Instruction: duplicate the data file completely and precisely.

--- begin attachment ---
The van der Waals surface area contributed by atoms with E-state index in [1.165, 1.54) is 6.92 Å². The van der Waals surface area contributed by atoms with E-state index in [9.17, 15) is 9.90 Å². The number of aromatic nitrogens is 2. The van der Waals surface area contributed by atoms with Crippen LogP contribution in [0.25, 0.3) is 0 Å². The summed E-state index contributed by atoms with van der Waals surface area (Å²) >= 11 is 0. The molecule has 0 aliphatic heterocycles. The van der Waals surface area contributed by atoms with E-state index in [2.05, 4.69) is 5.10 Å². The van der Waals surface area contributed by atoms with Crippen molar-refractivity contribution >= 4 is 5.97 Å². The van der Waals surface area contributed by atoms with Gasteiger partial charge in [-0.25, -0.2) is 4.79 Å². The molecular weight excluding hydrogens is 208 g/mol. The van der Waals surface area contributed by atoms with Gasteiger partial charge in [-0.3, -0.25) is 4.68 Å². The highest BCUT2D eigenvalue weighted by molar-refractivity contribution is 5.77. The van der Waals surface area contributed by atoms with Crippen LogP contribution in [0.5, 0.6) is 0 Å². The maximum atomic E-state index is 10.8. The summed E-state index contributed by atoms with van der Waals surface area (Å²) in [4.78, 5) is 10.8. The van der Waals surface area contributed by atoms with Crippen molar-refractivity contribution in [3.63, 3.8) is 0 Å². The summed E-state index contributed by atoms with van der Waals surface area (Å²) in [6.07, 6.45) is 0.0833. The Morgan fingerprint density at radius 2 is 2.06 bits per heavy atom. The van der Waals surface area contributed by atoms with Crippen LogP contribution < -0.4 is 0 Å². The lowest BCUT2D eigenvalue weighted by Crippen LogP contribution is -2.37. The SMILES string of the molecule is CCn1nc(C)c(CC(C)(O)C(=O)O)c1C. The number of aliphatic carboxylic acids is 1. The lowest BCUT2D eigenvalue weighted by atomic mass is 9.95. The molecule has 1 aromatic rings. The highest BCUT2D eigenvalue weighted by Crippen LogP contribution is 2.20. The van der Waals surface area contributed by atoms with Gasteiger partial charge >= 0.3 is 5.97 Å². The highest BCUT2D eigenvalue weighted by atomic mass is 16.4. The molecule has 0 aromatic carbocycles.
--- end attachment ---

The van der Waals surface area contributed by atoms with E-state index in [1.165, 1.54) is 6.92 Å². The van der Waals surface area contributed by atoms with E-state index in [9.17, 15) is 9.90 Å². The number of aromatic nitrogens is 2. The van der Waals surface area contributed by atoms with Crippen LogP contribution in [0.25, 0.3) is 0 Å². The summed E-state index contributed by atoms with van der Waals surface area (Å²) >= 11 is 0. The molecule has 0 aliphatic heterocycles. The van der Waals surface area contributed by atoms with E-state index in [2.05, 4.69) is 5.10 Å². The van der Waals surface area contributed by atoms with Crippen molar-refractivity contribution >= 4 is 5.97 Å². The van der Waals surface area contributed by atoms with Gasteiger partial charge in [-0.25, -0.2) is 4.79 Å². The molecular weight excluding hydrogens is 208 g/mol. The van der Waals surface area contributed by atoms with Gasteiger partial charge in [-0.3, -0.25) is 4.68 Å². The highest BCUT2D eigenvalue weighted by molar-refractivity contribution is 5.77. The van der Waals surface area contributed by atoms with Crippen LogP contribution in [0.5, 0.6) is 0 Å². The maximum atomic E-state index is 10.8. The summed E-state index contributed by atoms with van der Waals surface area (Å²) in [4.78, 5) is 10.8. The van der Waals surface area contributed by atoms with Crippen molar-refractivity contribution in [3.63, 3.8) is 0 Å². The summed E-state index contributed by atoms with van der Waals surface area (Å²) in [6.07, 6.45) is 0.0833. The Morgan fingerprint density at radius 2 is 2.06 bits per heavy atom. The van der Waals surface area contributed by atoms with Crippen LogP contribution < -0.4 is 0 Å². The lowest BCUT2D eigenvalue weighted by Crippen LogP contribution is -2.37. The SMILES string of the molecule is CCn1nc(C)c(CC(C)(O)C(=O)O)c1C. The number of aliphatic carboxylic acids is 1. The lowest BCUT2D eigenvalue weighted by atomic mass is 9.95. The molecule has 1 aromatic rings. The highest BCUT2D eigenvalue weighted by Crippen LogP contribution is 2.20. The van der Waals surface area contributed by atoms with Gasteiger partial charge >= 0.3 is 5.97 Å². The highest BCUT2D eigenvalue weighted by atomic mass is 16.4. The molecule has 0 aromatic carbocycles.